Looking back, they were absolutely right, but at the time I had no idea of how much planning I required. This was normal for me, but in my blinkered frame of mind I hadn't realised how abnormal it was for everyone else. It sounds bad, but suddenly I started to realise that I might be a disabled person ... and that 'disabled' didn't necessarily mean 'obviously crippled'!

I was awarded higher rate mobility and it made me feel terribly guilty: some of the people I saw around and about seemed worse than me - I mean, some people don't have legs at all, do they? So many mixed feelings still.

Receiving DLA is much more significant than simply getting money to compensate for my situation, as you may know. It opens the door to other assistance given automatically to those on the higher rate; things like free tube travel and a blue badge for parking, which made my life easier. Best of all was Taxicard, which provides black cab travel in London at a discount. not only could I avoid the stress of using buses, but I could arrive in style! I was beginning to get my dignity back ... thanks to admitting that I had difficulties.

I started using the disabled facilities at festivals, including the reserved campsite, and found that it made life much easier - I could concentrate on enjoying myself rather than constantly anticipating the next hurdle.

I wrote a guide called Glastonbury Festival Onna Stick, which I published on my website, and then something odd happened - people began to contact me to say how useful it was. Unlike me, I would consider them to be bona fide disabled people - and yet they could relate to my situation. One of the comments even said: "So good to see someone tackling the actual practical problems we have". The use of the word "we" struck a chord ... the time had come to admit that I was one of them after all.
Blue badge wheelchair logo
Slowly, I began to value my blue badge and all the other benefits, and I realised that far from being unmerited, I was now using them to do things that I couldn't otherwise manage. Best of all, my partner bought an automatic car so that I could learn to drive it - and I passed! My legs might not work properly, but I'm getting my mobility back. If you're in any doubt about how liberating it is to admit you need assistance and to see what you can achieve, just give it a try.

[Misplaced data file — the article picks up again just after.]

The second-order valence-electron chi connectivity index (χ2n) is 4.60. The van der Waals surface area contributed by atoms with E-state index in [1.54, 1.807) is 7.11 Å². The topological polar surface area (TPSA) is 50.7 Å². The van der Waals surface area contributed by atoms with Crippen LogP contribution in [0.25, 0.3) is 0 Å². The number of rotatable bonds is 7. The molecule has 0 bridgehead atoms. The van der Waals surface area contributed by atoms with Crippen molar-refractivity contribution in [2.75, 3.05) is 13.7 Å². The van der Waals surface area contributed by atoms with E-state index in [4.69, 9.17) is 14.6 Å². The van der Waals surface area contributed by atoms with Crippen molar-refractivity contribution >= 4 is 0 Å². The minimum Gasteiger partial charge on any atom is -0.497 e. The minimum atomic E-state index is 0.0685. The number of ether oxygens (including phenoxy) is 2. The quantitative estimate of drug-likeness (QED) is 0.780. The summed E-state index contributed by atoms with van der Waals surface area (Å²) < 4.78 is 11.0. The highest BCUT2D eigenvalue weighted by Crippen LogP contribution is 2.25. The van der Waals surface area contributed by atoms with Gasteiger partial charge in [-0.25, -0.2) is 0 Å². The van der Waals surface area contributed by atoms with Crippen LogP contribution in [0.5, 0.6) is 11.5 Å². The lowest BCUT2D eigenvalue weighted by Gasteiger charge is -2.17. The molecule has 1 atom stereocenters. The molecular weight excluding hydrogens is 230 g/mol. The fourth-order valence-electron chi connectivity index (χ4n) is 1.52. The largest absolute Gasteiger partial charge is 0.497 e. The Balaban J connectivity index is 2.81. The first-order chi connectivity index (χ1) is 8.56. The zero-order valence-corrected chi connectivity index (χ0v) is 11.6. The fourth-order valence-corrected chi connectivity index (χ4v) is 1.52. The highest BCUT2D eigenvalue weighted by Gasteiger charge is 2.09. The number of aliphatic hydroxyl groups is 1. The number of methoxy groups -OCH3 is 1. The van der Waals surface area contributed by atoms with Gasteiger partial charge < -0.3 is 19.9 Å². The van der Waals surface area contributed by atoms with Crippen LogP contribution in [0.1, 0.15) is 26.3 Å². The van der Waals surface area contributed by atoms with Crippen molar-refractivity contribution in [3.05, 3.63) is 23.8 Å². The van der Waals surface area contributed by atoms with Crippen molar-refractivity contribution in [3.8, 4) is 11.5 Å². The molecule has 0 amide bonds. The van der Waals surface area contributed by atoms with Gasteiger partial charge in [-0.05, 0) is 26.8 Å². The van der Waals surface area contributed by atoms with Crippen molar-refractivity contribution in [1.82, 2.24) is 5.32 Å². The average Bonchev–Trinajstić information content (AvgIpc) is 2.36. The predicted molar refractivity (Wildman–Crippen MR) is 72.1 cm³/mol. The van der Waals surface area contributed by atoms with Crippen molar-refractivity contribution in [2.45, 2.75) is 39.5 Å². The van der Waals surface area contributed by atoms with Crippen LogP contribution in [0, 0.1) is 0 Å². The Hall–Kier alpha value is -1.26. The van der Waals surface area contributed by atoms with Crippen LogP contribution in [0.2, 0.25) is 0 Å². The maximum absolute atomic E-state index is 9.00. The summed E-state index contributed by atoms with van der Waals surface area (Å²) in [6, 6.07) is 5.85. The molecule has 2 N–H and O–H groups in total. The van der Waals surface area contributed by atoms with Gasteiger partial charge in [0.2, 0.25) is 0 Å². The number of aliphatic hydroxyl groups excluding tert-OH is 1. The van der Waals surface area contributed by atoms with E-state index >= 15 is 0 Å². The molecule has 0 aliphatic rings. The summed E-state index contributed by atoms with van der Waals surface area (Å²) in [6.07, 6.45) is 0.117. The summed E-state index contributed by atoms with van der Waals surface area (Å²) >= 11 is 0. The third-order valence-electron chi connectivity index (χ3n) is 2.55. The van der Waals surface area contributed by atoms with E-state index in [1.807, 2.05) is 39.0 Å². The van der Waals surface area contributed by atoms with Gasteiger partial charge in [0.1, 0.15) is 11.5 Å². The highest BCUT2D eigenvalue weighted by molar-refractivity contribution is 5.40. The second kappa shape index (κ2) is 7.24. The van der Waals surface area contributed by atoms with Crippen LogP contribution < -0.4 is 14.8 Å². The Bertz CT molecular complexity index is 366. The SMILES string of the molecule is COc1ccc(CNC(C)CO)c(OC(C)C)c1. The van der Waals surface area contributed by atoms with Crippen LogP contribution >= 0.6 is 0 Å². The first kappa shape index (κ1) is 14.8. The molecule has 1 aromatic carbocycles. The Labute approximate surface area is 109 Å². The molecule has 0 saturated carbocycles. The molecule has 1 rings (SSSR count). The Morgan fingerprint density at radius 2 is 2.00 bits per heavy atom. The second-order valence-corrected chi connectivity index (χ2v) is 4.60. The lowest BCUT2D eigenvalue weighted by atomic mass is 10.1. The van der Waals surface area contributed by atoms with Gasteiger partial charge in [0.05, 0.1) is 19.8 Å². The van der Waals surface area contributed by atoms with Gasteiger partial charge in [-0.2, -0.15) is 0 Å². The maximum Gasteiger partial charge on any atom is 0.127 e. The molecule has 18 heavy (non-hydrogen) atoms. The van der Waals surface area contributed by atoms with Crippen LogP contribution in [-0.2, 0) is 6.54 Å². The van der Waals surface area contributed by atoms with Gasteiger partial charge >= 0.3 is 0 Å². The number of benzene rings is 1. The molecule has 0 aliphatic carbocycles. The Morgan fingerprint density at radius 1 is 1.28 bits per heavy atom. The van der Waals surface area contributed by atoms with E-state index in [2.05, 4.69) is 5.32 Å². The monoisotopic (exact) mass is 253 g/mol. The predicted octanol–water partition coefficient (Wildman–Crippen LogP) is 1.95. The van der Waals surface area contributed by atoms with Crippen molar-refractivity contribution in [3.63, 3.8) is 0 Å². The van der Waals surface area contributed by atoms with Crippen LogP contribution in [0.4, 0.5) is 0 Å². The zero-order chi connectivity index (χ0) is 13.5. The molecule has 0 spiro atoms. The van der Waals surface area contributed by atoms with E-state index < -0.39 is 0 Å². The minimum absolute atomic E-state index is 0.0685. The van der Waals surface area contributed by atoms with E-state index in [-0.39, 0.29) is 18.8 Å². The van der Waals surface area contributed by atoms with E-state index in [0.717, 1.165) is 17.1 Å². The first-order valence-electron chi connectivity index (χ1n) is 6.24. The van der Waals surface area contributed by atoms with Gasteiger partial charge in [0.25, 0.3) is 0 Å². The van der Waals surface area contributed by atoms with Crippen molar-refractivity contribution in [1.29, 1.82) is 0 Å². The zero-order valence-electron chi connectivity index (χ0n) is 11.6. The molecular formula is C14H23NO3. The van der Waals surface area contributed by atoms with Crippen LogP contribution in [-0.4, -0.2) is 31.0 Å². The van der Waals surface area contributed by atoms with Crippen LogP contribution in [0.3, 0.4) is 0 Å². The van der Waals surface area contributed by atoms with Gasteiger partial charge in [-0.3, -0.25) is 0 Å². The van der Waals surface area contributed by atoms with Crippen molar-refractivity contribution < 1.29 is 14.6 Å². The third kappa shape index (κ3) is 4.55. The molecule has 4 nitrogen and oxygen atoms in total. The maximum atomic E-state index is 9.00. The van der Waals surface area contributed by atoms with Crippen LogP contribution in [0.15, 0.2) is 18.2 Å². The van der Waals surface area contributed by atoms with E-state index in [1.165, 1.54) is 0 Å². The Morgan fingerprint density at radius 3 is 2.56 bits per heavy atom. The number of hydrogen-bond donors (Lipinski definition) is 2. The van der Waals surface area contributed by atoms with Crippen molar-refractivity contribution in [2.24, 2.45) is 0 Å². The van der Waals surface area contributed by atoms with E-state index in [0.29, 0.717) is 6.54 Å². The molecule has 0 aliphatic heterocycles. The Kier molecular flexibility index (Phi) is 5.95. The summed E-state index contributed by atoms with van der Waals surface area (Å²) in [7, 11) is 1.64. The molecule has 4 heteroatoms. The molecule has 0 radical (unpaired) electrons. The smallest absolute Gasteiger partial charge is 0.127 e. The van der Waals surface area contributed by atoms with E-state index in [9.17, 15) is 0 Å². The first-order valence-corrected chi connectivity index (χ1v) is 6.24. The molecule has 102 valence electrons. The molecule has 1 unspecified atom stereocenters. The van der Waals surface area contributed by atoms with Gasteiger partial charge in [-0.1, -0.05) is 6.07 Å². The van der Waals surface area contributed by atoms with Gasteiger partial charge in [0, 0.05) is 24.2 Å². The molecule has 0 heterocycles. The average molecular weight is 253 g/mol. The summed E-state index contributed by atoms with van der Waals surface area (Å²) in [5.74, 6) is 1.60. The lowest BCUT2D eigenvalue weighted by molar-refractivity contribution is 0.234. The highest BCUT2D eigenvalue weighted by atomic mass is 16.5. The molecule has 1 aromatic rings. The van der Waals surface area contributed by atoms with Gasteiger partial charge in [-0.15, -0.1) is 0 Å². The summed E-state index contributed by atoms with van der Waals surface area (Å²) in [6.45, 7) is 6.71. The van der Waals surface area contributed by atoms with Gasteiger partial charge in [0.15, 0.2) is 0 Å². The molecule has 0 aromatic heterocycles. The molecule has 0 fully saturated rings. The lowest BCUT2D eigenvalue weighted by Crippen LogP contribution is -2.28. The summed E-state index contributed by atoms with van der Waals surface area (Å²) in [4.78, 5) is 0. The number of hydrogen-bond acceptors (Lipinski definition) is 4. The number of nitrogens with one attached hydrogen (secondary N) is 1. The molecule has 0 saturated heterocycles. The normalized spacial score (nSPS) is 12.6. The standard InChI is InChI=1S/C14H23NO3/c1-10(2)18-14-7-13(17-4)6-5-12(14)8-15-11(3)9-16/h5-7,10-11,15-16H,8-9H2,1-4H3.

I've now met other people with impairments - through my website and in the festival camping areas - and have come to realise that, just like me, you might use mobility aids out and about, but just like me, some of you can also walk around at home, or do a spot of light cooking or DIY.

Disability ain't what I thought it was. I've stopped feeling guilty about getting DLA and other help and started to realise I deserve it just as much as anyone else.

And that awkward word 'disabled'? I've found that whether you like it or not, you need to become comfortable with using it. Asking for the 'accessible' toilet is often met with a blank look, or directions to the regular one. When I ask for the 'disabled' toilet, I know that I'll be sent to one I can use - bingo! Does the terminology really matter, if you get what you need in the end?

I've come to realise that identifying as disabled is not the step backwards that I thought it would be. It means that we as disabled people can accept the assistance we need in order to move forward with life - it's a very positive thing. In fact, I've now realised that embracing disability is the best way to maintain that fierce independence which burns in me! So yesterday, I bought my first chair, and today I'm going to test drive it. Let's see how far I can get ...

Bookmark with...

What are these?

Live community panel

Our blog is the main place to go for all things Ouch! Find info, comment, articles and great disability content on the web via us.

Mat and Liz
Listen to our regular razor sharp talk show online, or subscribe to it as a podcast. Spread the word: it's where disability and reality almost collide.

More from the BBC

BBC Sport

Disability Sport

All the latest news from the paralympics.

Peter White

In Touch

News and views for people who are blind or partially sighted.

BBC Radio 4

You & Yours

Weekdays 12.40pm. Radio 4's consumer affairs programme.

BBC © 2014 The BBC is not responsible for the content of external sites. Read more.

This page is best viewed in an up-to-date web browser with style sheets (CSS) enabled. While you will be able to view the content of this page in your current browser, you will not be able to get the full visual experience. Please consider upgrading your browser software or enabling style sheets (CSS) if you are able to do so.